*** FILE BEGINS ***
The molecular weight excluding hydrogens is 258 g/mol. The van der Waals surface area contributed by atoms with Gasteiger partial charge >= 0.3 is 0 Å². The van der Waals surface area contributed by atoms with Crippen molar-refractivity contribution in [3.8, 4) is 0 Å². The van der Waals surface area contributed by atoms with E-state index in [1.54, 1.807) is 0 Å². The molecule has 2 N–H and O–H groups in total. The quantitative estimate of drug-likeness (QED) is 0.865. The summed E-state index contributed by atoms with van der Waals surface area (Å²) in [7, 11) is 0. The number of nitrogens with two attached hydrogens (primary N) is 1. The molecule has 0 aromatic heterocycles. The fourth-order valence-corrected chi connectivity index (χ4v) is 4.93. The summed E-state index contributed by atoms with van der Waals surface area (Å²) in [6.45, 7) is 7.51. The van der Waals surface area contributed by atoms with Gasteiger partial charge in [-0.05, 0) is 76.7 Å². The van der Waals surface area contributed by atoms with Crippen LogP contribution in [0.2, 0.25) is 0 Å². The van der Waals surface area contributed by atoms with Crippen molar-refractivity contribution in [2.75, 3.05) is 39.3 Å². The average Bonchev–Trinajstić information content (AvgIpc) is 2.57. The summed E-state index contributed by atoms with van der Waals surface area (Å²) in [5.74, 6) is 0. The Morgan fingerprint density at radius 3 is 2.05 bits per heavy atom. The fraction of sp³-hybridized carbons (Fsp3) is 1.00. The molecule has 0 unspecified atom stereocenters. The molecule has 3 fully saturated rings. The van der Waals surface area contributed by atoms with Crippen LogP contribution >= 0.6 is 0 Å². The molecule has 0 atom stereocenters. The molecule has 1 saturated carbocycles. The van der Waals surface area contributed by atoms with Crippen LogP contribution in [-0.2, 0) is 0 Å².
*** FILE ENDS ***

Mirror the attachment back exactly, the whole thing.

The molecular weight excluding hydrogens is 258 g/mol. The van der Waals surface area contributed by atoms with Gasteiger partial charge >= 0.3 is 0 Å². The van der Waals surface area contributed by atoms with Crippen molar-refractivity contribution in [3.8, 4) is 0 Å². The van der Waals surface area contributed by atoms with E-state index in [1.54, 1.807) is 0 Å². The molecule has 2 N–H and O–H groups in total. The quantitative estimate of drug-likeness (QED) is 0.865. The summed E-state index contributed by atoms with van der Waals surface area (Å²) in [7, 11) is 0. The number of nitrogens with two attached hydrogens (primary N) is 1. The molecule has 0 aromatic heterocycles. The fourth-order valence-corrected chi connectivity index (χ4v) is 4.93. The summed E-state index contributed by atoms with van der Waals surface area (Å²) in [6.45, 7) is 7.51. The van der Waals surface area contributed by atoms with Gasteiger partial charge in [-0.05, 0) is 76.7 Å². The van der Waals surface area contributed by atoms with Crippen LogP contribution in [0.2, 0.25) is 0 Å². The van der Waals surface area contributed by atoms with Crippen molar-refractivity contribution in [2.75, 3.05) is 39.3 Å². The average Bonchev–Trinajstić information content (AvgIpc) is 2.57. The summed E-state index contributed by atoms with van der Waals surface area (Å²) in [5.74, 6) is 0. The Morgan fingerprint density at radius 3 is 2.05 bits per heavy atom. The fraction of sp³-hybridized carbons (Fsp3) is 1.00. The molecule has 0 unspecified atom stereocenters. The molecule has 3 fully saturated rings. The van der Waals surface area contributed by atoms with Crippen LogP contribution >= 0.6 is 0 Å². The molecule has 0 atom stereocenters. The molecule has 1 saturated carbocycles. The van der Waals surface area contributed by atoms with Crippen LogP contribution in [-0.2, 0) is 0 Å².